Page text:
She says those trying to conceive should live as if they are already pregnant, recommending no caffeine or alcohol.

It’s not just the women but the men too that should watch their diet.

Folate is significant for healthy sperm and Ms McGrice says, like women, men should avoid alcohol too.

Male fertility has also been shown to be sensitive to low nutrient levels.

Acupuncture

Acupuncture is used by many looking for alternative medicine or complementary therapies to boost fertility.

While studies have shown varying degrees of effectiveness, some suggest acupuncture can resolve hormonal imbalances and stimulate blood flow to the uterus, assisting menstruation and ovulation and reducing stress and anxiety.

Andrash Bodonyi took on his first IVF case in 1999, the success initiating his research and development of a treatment method before establishing the Fertility and IVF Support Centre in 2006.

Working in conjunction with Perth’s fertility centres, Mr Bodonyi and his team like to start acupuncture sessions three months ahead of an IVF procedure in an attempt to improve egg quality for an egg collection.

“For an embryo transfer cycle we closely follow blood test and ultrasound results, interpret them in the context of traditional acupuncture diagnostics, and select the appropriate points accordingly,” Mr Bodonyi says, adding while traditional acupuncture may work for general fertility support, modern day fertility acupuncture methods need to address the various issues with IVF.

If you opt for acupuncture, it is advised you choose an accredited acupuncturist specialising in fertility and let your fertility specialist know about the therapy.

Tips for natural fertility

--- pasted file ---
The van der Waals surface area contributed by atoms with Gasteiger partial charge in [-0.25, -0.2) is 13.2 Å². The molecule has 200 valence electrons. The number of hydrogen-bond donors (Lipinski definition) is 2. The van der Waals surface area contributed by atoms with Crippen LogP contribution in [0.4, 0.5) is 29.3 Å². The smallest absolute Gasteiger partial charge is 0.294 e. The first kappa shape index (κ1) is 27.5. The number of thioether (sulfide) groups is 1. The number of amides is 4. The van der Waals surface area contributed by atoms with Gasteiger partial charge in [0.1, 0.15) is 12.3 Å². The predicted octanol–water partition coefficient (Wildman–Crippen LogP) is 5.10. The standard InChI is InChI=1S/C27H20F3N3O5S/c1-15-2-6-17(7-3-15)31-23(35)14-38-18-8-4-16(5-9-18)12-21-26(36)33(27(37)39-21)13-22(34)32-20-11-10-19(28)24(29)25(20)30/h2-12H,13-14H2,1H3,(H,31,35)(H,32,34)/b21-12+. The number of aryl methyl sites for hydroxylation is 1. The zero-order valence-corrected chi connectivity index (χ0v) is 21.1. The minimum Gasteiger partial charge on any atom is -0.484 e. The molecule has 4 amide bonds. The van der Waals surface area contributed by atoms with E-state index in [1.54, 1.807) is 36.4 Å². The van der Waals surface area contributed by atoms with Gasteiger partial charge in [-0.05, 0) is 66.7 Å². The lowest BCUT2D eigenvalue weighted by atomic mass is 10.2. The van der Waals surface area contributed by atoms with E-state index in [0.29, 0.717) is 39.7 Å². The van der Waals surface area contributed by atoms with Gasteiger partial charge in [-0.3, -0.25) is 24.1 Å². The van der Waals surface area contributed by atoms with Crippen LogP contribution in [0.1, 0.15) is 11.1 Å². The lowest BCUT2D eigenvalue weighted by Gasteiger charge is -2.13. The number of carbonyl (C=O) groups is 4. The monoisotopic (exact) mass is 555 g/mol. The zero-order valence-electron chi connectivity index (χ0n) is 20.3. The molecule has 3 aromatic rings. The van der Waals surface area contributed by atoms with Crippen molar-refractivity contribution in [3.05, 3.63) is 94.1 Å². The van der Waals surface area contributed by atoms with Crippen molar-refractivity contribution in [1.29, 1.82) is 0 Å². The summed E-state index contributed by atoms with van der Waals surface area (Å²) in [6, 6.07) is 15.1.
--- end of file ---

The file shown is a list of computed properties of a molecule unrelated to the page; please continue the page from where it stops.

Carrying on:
Preconception preparation: Allow time to prepare for conception before starting to try. If you are already trying, a three month break to reset and reclaim your fertility is a powerful way to increase your chances when you try again. The right foundations can make your journey less stressful and increase your chances of success.

Learn your fertility index: Find out your fertility index early to discover if you have obstacles to overcome. A natural fertility specialist can help you discover your fertility index and support you to resolve any concerns.

Find the right support: Find someone with experience and training specifically in fertility. You should expect to feel heard and treated with empathy, that your questions will be answered thoroughly and that your practitioner is invested in supporting you to reach your goal.

Learn body awareness: Body awareness is fundamental, looking for and noticing your body’s signs and symptoms will help you discover your unique fertile window and any obstacles to conception.

Develop a healthy mindset: Your fertility mindset is a powerful factor in your fertility journey. Your thoughts create your emotions, those emotions direct your actions, learning to reset your fertility mindset will help you optimise your fertility.

Written by: Angie Tomlinson - The West Australian